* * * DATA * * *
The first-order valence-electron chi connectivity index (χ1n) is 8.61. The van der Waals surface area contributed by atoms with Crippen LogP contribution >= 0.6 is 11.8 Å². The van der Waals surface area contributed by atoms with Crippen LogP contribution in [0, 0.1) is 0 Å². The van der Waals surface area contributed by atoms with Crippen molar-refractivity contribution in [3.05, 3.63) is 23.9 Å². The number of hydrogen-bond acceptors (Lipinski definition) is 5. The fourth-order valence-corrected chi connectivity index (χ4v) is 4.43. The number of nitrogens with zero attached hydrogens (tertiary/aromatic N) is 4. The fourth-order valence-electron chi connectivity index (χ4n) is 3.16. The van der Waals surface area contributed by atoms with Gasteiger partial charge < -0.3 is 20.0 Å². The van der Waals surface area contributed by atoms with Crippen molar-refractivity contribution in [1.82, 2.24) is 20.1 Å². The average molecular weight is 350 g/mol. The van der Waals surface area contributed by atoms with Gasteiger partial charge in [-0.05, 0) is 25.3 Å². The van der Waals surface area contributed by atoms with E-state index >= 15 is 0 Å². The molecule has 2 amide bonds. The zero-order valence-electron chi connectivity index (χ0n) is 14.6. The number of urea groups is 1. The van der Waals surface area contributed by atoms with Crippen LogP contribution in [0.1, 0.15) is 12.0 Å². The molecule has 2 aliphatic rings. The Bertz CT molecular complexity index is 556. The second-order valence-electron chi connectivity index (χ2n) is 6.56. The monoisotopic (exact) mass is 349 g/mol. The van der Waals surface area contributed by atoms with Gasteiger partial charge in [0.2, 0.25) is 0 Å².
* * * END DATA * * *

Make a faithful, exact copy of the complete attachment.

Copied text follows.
The first-order valence-electron chi connectivity index (χ1n) is 8.61. The van der Waals surface area contributed by atoms with Crippen LogP contribution >= 0.6 is 11.8 Å². The van der Waals surface area contributed by atoms with Crippen LogP contribution in [0, 0.1) is 0 Å². The van der Waals surface area contributed by atoms with Crippen molar-refractivity contribution in [3.05, 3.63) is 23.9 Å². The number of hydrogen-bond acceptors (Lipinski definition) is 5. The fourth-order valence-corrected chi connectivity index (χ4v) is 4.43. The number of nitrogens with zero attached hydrogens (tertiary/aromatic N) is 4. The fourth-order valence-electron chi connectivity index (χ4n) is 3.16. The van der Waals surface area contributed by atoms with Gasteiger partial charge < -0.3 is 20.0 Å². The van der Waals surface area contributed by atoms with Crippen molar-refractivity contribution in [1.82, 2.24) is 20.1 Å². The average molecular weight is 350 g/mol. The van der Waals surface area contributed by atoms with Gasteiger partial charge in [-0.05, 0) is 25.3 Å². The van der Waals surface area contributed by atoms with E-state index >= 15 is 0 Å². The molecule has 2 amide bonds. The zero-order valence-electron chi connectivity index (χ0n) is 14.6. The number of urea groups is 1. The van der Waals surface area contributed by atoms with Crippen LogP contribution in [0.1, 0.15) is 12.0 Å². The molecule has 2 aliphatic rings. The Bertz CT molecular complexity index is 556. The second-order valence-electron chi connectivity index (χ2n) is 6.56. The monoisotopic (exact) mass is 349 g/mol. The van der Waals surface area contributed by atoms with Gasteiger partial charge in [0.2, 0.25) is 0 Å².